Kelsey Needham Dancause, Miguel Vilar, Michelle Wilson, Laura E Soloway, Christa DeHuff, Chim Chan, Len Tarivonda, Ralph Regenvanu, Akira Kaneko, J Koji Lum, and Ralph M Garruto. Obesity (Silver Spring). 2013 Jan; 21(1): E98–E104. (full-text link)

[2] Normal weight individuals who develop Type 2 diabetes: the personal fat threshold. Roy Taylor, Rury R. Holman. Clinical Science Apr 01, 2015, 128 (7) 405-410; DOI: 10.1042/CS20140553

[3] Type 2 diabetes as a disease of ectopic fat?
Naveed Sattar and Jason MR Gill. BMC Medicine 2014:12(123) (full-text link)

Eating more saturated fats raises risk of early death; yeah, right.

Unknown

Behold, a new diet-health observational paper appears! (What, this one, again?)

There are two long term observational studies of diet and health that get more press coverage than all the others combined. New papers on these studies, which say the same things with minor variations, are published every few months in high-impact journals. The editors of these journals don’t seem to mind that the papers they get are unoriginal and the repetitive choice of the same studies amounts to cherry picking, because the authors are the rock stars of the nutritional establishment, and their university, Harvard, has a cachet that guarantees publication, just as an education at Eton guarantees influence in the British political establishment no matter how much of an idiot one happens to be.

Was that too critcal? You be the judge.

The studies are the Nurses Health Study (NHS), which had run for 30 years and is all-women (being a male nurse must have been an exclusion criteria for this study) and the Health Professionals Follow-up Study (HPFS) which had run for 26 years (and, you guessed it, included no female health professionals) when the results were analysed yet again to create this new paper.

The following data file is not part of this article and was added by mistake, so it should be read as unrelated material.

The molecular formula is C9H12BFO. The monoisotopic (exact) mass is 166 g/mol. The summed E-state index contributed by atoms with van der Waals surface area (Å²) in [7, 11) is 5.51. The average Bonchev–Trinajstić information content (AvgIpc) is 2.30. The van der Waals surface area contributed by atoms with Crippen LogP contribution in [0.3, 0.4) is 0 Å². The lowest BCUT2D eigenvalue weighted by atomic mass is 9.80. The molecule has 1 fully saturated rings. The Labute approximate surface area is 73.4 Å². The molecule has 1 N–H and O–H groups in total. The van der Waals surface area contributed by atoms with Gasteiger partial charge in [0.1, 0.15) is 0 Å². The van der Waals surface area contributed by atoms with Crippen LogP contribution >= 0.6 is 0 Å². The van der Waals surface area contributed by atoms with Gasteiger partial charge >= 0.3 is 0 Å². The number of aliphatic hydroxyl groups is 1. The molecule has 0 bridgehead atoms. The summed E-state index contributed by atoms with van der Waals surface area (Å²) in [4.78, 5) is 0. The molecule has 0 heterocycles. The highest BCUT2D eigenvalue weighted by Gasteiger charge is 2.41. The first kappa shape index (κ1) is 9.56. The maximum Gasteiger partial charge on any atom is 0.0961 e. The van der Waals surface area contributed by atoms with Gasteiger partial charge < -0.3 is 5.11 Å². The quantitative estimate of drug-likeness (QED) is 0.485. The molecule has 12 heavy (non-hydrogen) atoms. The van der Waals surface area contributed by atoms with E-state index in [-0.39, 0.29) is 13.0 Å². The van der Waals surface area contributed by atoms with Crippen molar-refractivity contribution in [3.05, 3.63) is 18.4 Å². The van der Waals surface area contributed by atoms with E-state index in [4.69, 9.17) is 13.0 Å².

Association of Specific Dietary Fats With Total and Cause-Specific Mortality
Dong D.Wang, MD, MSc; Yanping Li, PhD; Stephanie E. Chiuve, ScD; Meir J. Stampfer, MD, DrPH; JoAnn E. Manson, MD, DrPH; Eric B. Rimm, ScD; Walter C. Willett, MD, DrPH; Frank B. Hu, MD, PhD.
JAMA Intern Med. Published online July 05, 2016. doi:10.1001/jamainternmed.2016.2417

The mortality rate in these two studies, given their long duration, was quite high – 33 304 deaths among 126233 people. After adjustment for known and suspected risk factors, dietary total fat compared with total carbohydrates was inversely associated with total mortality (hazard ratio [HR] comparing extreme quintiles, 0.84; 95% CI, 0.81-0.88; P < .001 for trend). The HRs of total mortality comparing extreme quintiles of specific dietary fats were 1.08 (95% CI, 1.03-1.14) for saturated fat, 0.81 (95% CI, 0.78-0.84) for polyunsaturated fatty acid (PUFA), 0.89 (95% CI, 0.84-0.94) for monounsaturated fatty acid (MUFA), and 1.13 (95% CI, 1.07-1.18) for trans-fat (P < .001 for trend for all).

Taken at face value, this tells us that people who ate a higher-fat, lower-carb diet overall were less likely to die, over three decades, than people who didn’t. The amount of saturated fat people ate didn’t have much, if anything, to do with this.

So how was this reported in the media?

People who eat more saturated fat have a higher risk of an early death, according to a large study that contradicts recent claims that “butter is back”.

The study from the Harvard TH Chan School of Public Health in the United States has been following 126,000 people for three decades to assess the impact of their diet on their health and lifespan. The researchers claim it is the most detailed and powerful examination to date of the effects of eating different types of fats.